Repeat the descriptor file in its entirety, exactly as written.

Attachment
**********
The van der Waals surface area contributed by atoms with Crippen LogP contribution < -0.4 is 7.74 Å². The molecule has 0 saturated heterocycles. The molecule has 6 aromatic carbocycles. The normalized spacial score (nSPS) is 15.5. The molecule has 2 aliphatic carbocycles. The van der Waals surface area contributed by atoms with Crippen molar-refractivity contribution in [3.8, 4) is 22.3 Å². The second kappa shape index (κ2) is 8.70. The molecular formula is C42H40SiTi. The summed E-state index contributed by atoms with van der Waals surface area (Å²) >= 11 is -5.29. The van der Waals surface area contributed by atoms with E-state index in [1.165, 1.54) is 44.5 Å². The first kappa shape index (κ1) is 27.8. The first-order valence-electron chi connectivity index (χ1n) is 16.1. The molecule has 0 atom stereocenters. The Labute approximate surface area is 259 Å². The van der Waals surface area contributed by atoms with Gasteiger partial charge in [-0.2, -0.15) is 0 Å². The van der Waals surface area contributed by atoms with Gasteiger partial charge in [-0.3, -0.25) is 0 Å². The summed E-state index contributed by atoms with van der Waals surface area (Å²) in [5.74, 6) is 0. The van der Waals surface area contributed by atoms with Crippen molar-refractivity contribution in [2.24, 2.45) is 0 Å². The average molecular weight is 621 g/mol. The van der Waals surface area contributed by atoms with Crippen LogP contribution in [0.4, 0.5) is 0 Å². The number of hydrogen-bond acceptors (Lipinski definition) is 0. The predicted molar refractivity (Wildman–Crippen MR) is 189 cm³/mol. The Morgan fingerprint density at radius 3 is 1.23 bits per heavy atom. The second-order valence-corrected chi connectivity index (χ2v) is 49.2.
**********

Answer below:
The van der Waals surface area contributed by atoms with Crippen LogP contribution < -0.4 is 7.74 Å². The molecule has 0 saturated heterocycles. The molecule has 6 aromatic carbocycles. The normalized spacial score (nSPS) is 15.5. The molecule has 2 aliphatic carbocycles. The van der Waals surface area contributed by atoms with Crippen molar-refractivity contribution in [3.8, 4) is 22.3 Å². The second kappa shape index (κ2) is 8.70. The molecular formula is C42H40SiTi. The summed E-state index contributed by atoms with van der Waals surface area (Å²) >= 11 is -5.29. The van der Waals surface area contributed by atoms with E-state index in [1.165, 1.54) is 44.5 Å². The first kappa shape index (κ1) is 27.8. The first-order valence-electron chi connectivity index (χ1n) is 16.1. The molecule has 0 atom stereocenters. The Labute approximate surface area is 259 Å². The van der Waals surface area contributed by atoms with Gasteiger partial charge in [-0.2, -0.15) is 0 Å². The van der Waals surface area contributed by atoms with Gasteiger partial charge in [-0.3, -0.25) is 0 Å². The summed E-state index contributed by atoms with van der Waals surface area (Å²) in [5.74, 6) is 0. The van der Waals surface area contributed by atoms with Crippen molar-refractivity contribution in [2.24, 2.45) is 0 Å². The average molecular weight is 621 g/mol. The van der Waals surface area contributed by atoms with Crippen LogP contribution in [0.4, 0.5) is 0 Å². The number of hydrogen-bond acceptors (Lipinski definition) is 0. The predicted molar refractivity (Wildman–Crippen MR) is 189 cm³/mol. The Morgan fingerprint density at radius 3 is 1.23 bits per heavy atom. The second-order valence-corrected chi connectivity index (χ2v) is 49.2.